Dundee is an “exemplar” of how to help rough sleepers and homeless people – with that support to continue post Covid-19, the leader of the city council has revealed.
It was reported to Holyrood last month that rough sleeping in Scotland had been reduced to a “handful” of people – but there will be a huge challenge to find accommodation for them once Covid-19 lockdown measures end, MSPs were told.
Margaret-Ann Brunjes, director of the Homelessness Network Scotland, said remarkable progress had been made on rough sleeping when she addressed the Scottish Parliament in May.
At the start of the lockdown, hotels and other buildings were used to house hundreds of rough sleepers in Scottish cities, however, some of these measures are due to end in July, leading to concerns some people will return to the streets later in the year.
Speaking to the Tele about the issue, council leader John Alexander said: “In terms of rough sleeping, it’s never really been a significant challenge in Dundee.
“And even where you see people begging on the streets, for example, almost all of them will have accommodation, that isn’t necessarily the reason they are on the streets, begging for some money and looking for some support.
“So, Dundee’s been well-placed in terms of the amount and supply of accommodation we’ve had, so pre Covid-19, for eight years, Dundee was one of the councils that have never had to use B&Bs (to house the homeless) for example. And that was a real positive thing for us.
“And that’s because we’ve deployed a real partnership model, working with the likes of Action for Children, looking at Transform, and building a series or network or accommodation of different types – furnished and unfurnished, flats, houses etc – to try and meet the needs and demands on that service.”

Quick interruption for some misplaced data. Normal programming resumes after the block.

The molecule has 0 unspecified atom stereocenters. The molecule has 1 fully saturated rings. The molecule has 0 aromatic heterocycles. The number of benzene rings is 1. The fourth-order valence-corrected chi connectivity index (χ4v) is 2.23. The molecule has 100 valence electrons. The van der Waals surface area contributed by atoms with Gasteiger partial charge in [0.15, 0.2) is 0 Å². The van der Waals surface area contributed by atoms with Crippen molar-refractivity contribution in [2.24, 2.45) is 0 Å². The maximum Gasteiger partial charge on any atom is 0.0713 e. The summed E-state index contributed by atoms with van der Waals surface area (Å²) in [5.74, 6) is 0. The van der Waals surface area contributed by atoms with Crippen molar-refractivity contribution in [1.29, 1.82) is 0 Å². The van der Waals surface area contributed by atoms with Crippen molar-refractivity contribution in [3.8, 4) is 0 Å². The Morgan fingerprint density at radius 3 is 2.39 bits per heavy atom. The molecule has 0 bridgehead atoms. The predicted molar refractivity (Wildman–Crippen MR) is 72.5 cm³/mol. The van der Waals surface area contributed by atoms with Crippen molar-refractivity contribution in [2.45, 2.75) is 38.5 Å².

Mr Alexander, who represents the Strathmartine ward, said that more than £5 million was spent by the local authority each year to tackle homelessness.
He added: “Dundee is often held up as an exemplar in this area because of the work we do, and I think many other local authorities have learnt from that as well and are trying to adopt that strategy.
“We are turning no one away, even during this crisis. If somebody requires support, if somebody requires accommodation, then we have an ability to be able to provide that, and we will absolutely do that, and leave no stone unturned to support them – whether it’s during this crisis or after.”
Aileen Campbell, who is the Holyrood cabinet secretary for communities and local government, said the pandemic had, in some areas, helped to improve support for vulnerable people, including the homeless, with organisations working together during a time of an unprecedented crisis.
She said: “We talked about how difficult and tough the pandemic has been, and no one is putting that to the side.
“But, in amongst all that, there have been remarkable gains in policy over the last wee while, where we see people, organisations, groups, authorities – different things coming together and really rolling their sleeves up and getting on and sorting problems that maybe before we had been scratching our heads about, for a long time.
“Rough sleeping has been one of them and there have been remarkable efforts across the country, and in other cities as well, to try and ensure that people who were at more risk of the pandemic, because of their precariousness and their housing situation, were supported.”